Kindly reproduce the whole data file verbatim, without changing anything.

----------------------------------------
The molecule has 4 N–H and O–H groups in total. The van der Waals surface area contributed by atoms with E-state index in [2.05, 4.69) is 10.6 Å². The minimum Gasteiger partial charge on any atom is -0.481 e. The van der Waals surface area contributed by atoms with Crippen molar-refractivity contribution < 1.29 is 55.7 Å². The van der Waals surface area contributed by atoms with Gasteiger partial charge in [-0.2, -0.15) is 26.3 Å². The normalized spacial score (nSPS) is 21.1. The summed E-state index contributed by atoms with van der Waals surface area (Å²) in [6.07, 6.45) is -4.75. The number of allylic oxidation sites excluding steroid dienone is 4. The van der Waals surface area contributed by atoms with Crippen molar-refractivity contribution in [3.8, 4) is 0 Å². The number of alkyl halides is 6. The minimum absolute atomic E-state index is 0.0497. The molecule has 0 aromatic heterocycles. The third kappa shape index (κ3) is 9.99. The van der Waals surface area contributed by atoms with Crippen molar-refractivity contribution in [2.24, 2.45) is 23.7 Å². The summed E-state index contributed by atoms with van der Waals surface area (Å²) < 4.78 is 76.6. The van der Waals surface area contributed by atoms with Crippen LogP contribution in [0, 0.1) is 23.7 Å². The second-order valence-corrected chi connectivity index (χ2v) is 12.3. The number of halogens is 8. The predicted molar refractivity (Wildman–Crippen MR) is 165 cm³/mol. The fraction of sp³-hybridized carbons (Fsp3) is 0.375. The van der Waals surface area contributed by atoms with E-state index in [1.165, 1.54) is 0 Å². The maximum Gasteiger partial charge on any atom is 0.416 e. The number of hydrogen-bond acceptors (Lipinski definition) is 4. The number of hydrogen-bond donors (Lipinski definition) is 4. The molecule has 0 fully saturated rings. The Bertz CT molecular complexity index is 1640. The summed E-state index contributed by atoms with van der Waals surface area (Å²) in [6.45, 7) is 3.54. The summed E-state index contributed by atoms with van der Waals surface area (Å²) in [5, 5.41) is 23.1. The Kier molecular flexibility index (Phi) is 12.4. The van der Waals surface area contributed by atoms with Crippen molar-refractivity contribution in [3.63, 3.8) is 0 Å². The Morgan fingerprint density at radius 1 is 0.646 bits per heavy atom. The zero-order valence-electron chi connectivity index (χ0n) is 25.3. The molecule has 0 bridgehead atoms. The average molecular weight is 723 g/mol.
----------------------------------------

The molecule has 4 N–H and O–H groups in total. The van der Waals surface area contributed by atoms with E-state index in [2.05, 4.69) is 10.6 Å². The minimum Gasteiger partial charge on any atom is -0.481 e. The van der Waals surface area contributed by atoms with Crippen molar-refractivity contribution < 1.29 is 55.7 Å². The van der Waals surface area contributed by atoms with Gasteiger partial charge in [-0.2, -0.15) is 26.3 Å². The normalized spacial score (nSPS) is 21.1. The summed E-state index contributed by atoms with van der Waals surface area (Å²) in [6.07, 6.45) is -4.75. The number of allylic oxidation sites excluding steroid dienone is 4. The van der Waals surface area contributed by atoms with Crippen molar-refractivity contribution in [3.8, 4) is 0 Å². The number of alkyl halides is 6. The minimum absolute atomic E-state index is 0.0497. The molecule has 0 aromatic heterocycles. The third kappa shape index (κ3) is 9.99. The van der Waals surface area contributed by atoms with Crippen molar-refractivity contribution in [2.24, 2.45) is 23.7 Å². The summed E-state index contributed by atoms with van der Waals surface area (Å²) < 4.78 is 76.6. The van der Waals surface area contributed by atoms with Crippen LogP contribution in [0, 0.1) is 23.7 Å². The second-order valence-corrected chi connectivity index (χ2v) is 12.3. The number of halogens is 8. The predicted molar refractivity (Wildman–Crippen MR) is 165 cm³/mol. The fraction of sp³-hybridized carbons (Fsp3) is 0.375. The van der Waals surface area contributed by atoms with E-state index in [1.165, 1.54) is 0 Å². The maximum Gasteiger partial charge on any atom is 0.416 e. The number of hydrogen-bond acceptors (Lipinski definition) is 4. The number of hydrogen-bond donors (Lipinski definition) is 4. The molecule has 0 fully saturated rings. The Bertz CT molecular complexity index is 1640. The summed E-state index contributed by atoms with van der Waals surface area (Å²) in [6.45, 7) is 3.54. The summed E-state index contributed by atoms with van der Waals surface area (Å²) in [5, 5.41) is 23.1. The Kier molecular flexibility index (Phi) is 12.4. The van der Waals surface area contributed by atoms with Crippen molar-refractivity contribution in [3.63, 3.8) is 0 Å². The Morgan fingerprint density at radius 1 is 0.646 bits per heavy atom. The zero-order valence-electron chi connectivity index (χ0n) is 25.3. The molecule has 0 bridgehead atoms. The average molecular weight is 723 g/mol.